Team Kraynick’s would drive a 500 dollar pickup or a 1000 dollar Toyota to find the hilliest longest road races within an eight hour radius. We worked together for results, and climbed the categories assigned by USA Cycling. We were best friends, teammates and having a blast. Unfortunately it was shorter lived than we all would have liked. Cycling is dangerous, and a compound fracture of a wrist, a broken femur and various concussions whittled down the team. Eventually, a cross roads was reached, babies were had, life’s priorities caught up with a few team members, and we stopped racing as Kraynick’s.
The following year, I joined an “elite” team and started racing on a regional level. The team was serious. Team members had or actually were coaches. Team members were former professionals or went on to be professionals. We competed against professionals regularly and were invited to national caliber events. One race had helicopters and motorcycles filming for the cable TV channel Versus. Racing went from just being fun to something else. It became really hard. Now, the fun came from overcoming the hardness, and the ensuing feeling of contentment derived from accomplishment. Every race became a mental and emotional battle against myself. Sometimes finishing a race in the main pack was a good enough result to make me happy. Other times I would do everything I could for the success of a teammate and ultimately not finish the race. Sometimes the best that I could do for the team was hand off bottles to teammates after I dropped out.
Most of this new team, and the people I was around were different. They didn’t own commuting bikes. Most of them had houses in the suburbs and multiple cars. The idea of a bike tour didn’t sound like fun to many of them. Being a messenger was quirky and weird. This isn’t to say that they weren’t awesome people, they were just different. But as time passed, they grew on me. They were similar to the guys that I saw in the parking lot at my first race and judged. It turns out that they weren’t so different. Some of them came up pretty rough, and overcame a lot to participate in what amounts to an expensive hobby. All of them worked their asses off to get to where they were in cycling and in life, and I respected that. It might have been a different goal and priority set, but hard work is hard work.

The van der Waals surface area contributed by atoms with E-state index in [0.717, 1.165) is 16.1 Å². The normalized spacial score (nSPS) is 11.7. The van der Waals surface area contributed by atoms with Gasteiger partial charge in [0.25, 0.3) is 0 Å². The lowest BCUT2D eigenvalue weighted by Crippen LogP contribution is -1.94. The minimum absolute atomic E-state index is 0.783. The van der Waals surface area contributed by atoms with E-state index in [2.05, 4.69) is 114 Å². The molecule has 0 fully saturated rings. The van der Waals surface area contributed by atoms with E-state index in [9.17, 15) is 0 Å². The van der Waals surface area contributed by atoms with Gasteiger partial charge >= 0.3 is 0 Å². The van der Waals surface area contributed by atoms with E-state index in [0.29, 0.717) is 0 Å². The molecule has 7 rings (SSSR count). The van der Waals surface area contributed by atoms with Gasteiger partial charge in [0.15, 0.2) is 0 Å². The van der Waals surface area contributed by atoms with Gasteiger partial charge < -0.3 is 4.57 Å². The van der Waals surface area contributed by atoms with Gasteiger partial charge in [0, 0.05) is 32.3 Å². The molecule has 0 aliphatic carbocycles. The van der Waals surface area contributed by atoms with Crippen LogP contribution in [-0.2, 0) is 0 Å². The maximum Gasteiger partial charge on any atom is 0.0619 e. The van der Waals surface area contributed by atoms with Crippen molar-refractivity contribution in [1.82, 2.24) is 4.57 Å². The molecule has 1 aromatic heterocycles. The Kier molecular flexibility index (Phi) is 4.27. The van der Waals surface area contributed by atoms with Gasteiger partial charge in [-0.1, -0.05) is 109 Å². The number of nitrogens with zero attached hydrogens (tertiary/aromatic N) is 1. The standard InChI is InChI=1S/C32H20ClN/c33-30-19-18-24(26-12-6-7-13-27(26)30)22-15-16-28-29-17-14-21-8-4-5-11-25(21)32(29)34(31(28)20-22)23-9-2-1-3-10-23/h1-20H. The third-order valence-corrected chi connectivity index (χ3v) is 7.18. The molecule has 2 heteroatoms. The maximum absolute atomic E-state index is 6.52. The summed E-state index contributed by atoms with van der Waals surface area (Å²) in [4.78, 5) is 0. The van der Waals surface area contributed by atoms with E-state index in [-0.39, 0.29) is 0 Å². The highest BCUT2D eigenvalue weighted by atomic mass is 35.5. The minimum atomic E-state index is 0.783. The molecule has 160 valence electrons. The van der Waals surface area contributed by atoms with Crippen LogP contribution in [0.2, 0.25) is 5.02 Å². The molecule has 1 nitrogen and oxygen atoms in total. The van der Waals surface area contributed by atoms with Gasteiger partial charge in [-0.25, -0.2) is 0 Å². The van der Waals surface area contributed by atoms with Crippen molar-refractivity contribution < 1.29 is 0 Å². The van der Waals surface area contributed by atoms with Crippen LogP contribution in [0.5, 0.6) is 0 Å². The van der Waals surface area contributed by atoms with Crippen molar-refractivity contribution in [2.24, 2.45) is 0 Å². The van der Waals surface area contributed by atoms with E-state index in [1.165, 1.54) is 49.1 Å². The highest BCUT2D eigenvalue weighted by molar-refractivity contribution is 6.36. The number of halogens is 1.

My final year of messengering consisted of working all week until I was “allowed” to leave on Friday afternoon. This permission was usually given after buying the dispatcher cigarettes and beer. Then I would meet up with teammates and drive four to five hours, sleep somewhere, race Saturday and Sunday, arrive home as late as two in the morning and then get up at seven for work. I loved the job, but it was getting to be more and more taxing.
I stopped messengering in the spring of 2006 after a freak accident involving a construction worker accidentally dropping a brick on my head. I was strapped to a backboard and taken in an ambulance to the hospital. The construction worker couldn’t have picked a better person to hit with the brick, as I had a helmet on, and there was no serious damage done to me. I needed time off of work after the accident, and just never went back.
I think in the beginning of my racing, messengering was the perfect job. It gave me really good fitness, it kept me thin, and payed my bills. The accident happened at a good time though. After years of working, the need for time off to race had come to a head with the owner of the company. I was also getting pretty burnt out and bitter, as messengering can do to people. The fatigue of walking up steps and standing in line all day was growing, and probably preventing the freshness and recovery that I needed for racing.
Last fall I spent twelve weeks racing cyclocross on the Indiana Regional Medical Center cycling team. It was me, and three professional road racers. Chris Horner got 15th in the Tour de France just three months before we raced together. It is pretty surreal that it may have all started by calling Triangle Messenger and asking for a job, and having a love for bicycles rather than a love for athletics.
I still commute on my bike to the grocery store, and to and from work. I still have fenders on most of my bikes. I still have the plain blue jersey that I wore to my first race. Since starting to race at the level where I am, I have met a dozen or more other people who started exactly the same way. I have had the conversation numerous times. “Oh you were a messenger? How long? What city?” Sometimes you can just kind of tell without asking. I am also still the guy on the bike path with the expensive bike and the outfit to match. Some people that I race against will “retire” and never touch a bike again, and some of us are prepared to ride for the rest of our lives. I remember when I asked a Kraynick’s teammate what his
religion was and he just said: “I’m a cyclist.”